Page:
Originally the Sea View Hotel, Cautley House is in every way as bland and and tacky as I expected. Built in 1888, it was extended to the east in 1906, became the Seabrook Hotel in the 1960s, Alfred’s Hotel in the 1980s and then a christian healing centre in around 1994. A care home was next on the agenda once the healing centre closed in 2011/12, it didn’t happen though as the building needed updating and was deemed unfit for such use. So it’s just sat empty since, although there used to be a live-in guardian person, but with the disuse and the decay commencing over a number of years they left too. Now plans are in for demolition it’s days as any kind of establishment are numbered, probably to be replaced by the non-affordable homes that keep springing up round here. And despite being accessible in some way or another most of that time it’s pretty untrashed apart from naturally falling apart. Some history and old pics here Entrance/reception area/groud floor rooms Later extension housing the dance floor and DJ booth/sacrificial altar with added air con Main stairs up to the locally-named suites All the rooms were equally as meh, so much shades of beige in this place with 70s style avocado bathroom suites too. And balcony cat-flaps. The most fucked part was the 1906 extension Some signage and stuff There you have it, worth an hour or so if you're in the area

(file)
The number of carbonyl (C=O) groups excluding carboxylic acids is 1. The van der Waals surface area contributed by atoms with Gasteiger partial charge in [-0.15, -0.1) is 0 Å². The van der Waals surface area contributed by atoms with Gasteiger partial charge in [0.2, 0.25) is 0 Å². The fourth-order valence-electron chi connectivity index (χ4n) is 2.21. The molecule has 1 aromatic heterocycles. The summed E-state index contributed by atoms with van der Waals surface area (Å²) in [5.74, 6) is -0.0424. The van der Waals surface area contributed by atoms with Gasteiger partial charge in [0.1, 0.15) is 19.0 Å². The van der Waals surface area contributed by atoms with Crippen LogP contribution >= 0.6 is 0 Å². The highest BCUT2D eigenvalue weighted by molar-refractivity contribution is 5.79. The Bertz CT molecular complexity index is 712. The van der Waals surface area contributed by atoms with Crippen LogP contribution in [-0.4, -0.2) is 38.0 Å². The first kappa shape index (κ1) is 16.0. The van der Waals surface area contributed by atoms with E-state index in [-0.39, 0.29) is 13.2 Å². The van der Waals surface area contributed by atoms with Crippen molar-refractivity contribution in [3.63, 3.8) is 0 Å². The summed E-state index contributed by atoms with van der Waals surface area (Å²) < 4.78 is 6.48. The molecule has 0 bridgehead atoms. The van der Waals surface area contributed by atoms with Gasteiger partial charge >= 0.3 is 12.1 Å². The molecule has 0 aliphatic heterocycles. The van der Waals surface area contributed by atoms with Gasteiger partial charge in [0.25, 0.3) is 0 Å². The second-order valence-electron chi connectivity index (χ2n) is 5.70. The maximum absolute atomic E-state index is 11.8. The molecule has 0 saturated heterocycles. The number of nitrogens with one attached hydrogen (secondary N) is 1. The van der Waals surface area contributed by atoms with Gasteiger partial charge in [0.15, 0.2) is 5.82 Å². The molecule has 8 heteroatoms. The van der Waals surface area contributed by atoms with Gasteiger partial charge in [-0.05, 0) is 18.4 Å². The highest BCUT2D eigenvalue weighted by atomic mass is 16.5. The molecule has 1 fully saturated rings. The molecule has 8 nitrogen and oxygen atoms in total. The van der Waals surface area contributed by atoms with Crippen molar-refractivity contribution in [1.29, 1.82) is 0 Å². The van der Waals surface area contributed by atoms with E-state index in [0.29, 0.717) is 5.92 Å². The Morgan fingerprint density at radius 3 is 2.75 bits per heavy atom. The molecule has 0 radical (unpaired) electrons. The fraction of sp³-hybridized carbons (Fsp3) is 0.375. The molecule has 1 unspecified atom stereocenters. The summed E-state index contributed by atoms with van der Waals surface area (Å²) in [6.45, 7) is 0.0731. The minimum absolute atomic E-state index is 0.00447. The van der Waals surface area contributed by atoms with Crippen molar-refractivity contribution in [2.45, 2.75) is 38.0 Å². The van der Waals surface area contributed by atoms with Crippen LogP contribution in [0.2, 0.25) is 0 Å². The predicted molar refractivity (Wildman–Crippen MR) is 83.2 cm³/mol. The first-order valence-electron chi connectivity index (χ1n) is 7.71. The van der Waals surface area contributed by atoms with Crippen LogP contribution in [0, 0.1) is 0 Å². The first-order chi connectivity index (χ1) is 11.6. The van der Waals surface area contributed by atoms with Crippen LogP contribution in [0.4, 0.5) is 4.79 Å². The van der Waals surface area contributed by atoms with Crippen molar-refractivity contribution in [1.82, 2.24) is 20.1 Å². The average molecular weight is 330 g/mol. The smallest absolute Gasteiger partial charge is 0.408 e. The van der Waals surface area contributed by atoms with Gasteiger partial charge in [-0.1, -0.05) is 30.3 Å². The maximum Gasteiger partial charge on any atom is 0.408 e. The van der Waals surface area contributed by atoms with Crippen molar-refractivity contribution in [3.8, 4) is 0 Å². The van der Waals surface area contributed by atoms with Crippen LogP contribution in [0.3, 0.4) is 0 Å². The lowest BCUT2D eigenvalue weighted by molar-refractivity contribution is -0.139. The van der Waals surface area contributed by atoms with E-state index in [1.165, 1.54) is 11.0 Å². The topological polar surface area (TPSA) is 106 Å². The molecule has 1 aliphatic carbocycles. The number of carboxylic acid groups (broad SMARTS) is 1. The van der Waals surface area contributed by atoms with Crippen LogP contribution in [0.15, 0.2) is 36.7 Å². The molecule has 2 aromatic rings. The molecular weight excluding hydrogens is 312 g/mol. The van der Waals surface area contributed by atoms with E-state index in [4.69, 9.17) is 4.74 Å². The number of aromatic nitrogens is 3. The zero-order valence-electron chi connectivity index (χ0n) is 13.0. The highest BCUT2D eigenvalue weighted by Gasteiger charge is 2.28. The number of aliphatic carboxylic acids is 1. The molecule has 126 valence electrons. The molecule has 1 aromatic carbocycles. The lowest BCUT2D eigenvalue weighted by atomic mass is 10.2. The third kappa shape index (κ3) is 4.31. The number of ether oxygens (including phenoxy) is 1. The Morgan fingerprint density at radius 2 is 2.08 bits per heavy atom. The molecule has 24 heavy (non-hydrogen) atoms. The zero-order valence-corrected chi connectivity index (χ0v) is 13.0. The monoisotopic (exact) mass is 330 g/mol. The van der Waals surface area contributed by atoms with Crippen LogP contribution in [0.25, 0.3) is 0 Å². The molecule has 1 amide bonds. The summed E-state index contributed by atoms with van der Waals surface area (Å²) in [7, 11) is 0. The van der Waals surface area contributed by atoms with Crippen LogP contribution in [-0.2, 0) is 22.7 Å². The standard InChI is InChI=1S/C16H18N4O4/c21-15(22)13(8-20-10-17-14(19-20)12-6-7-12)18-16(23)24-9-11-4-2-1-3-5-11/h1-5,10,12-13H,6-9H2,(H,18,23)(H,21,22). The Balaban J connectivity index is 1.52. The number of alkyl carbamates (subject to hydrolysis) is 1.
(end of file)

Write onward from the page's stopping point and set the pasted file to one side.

4. 2 points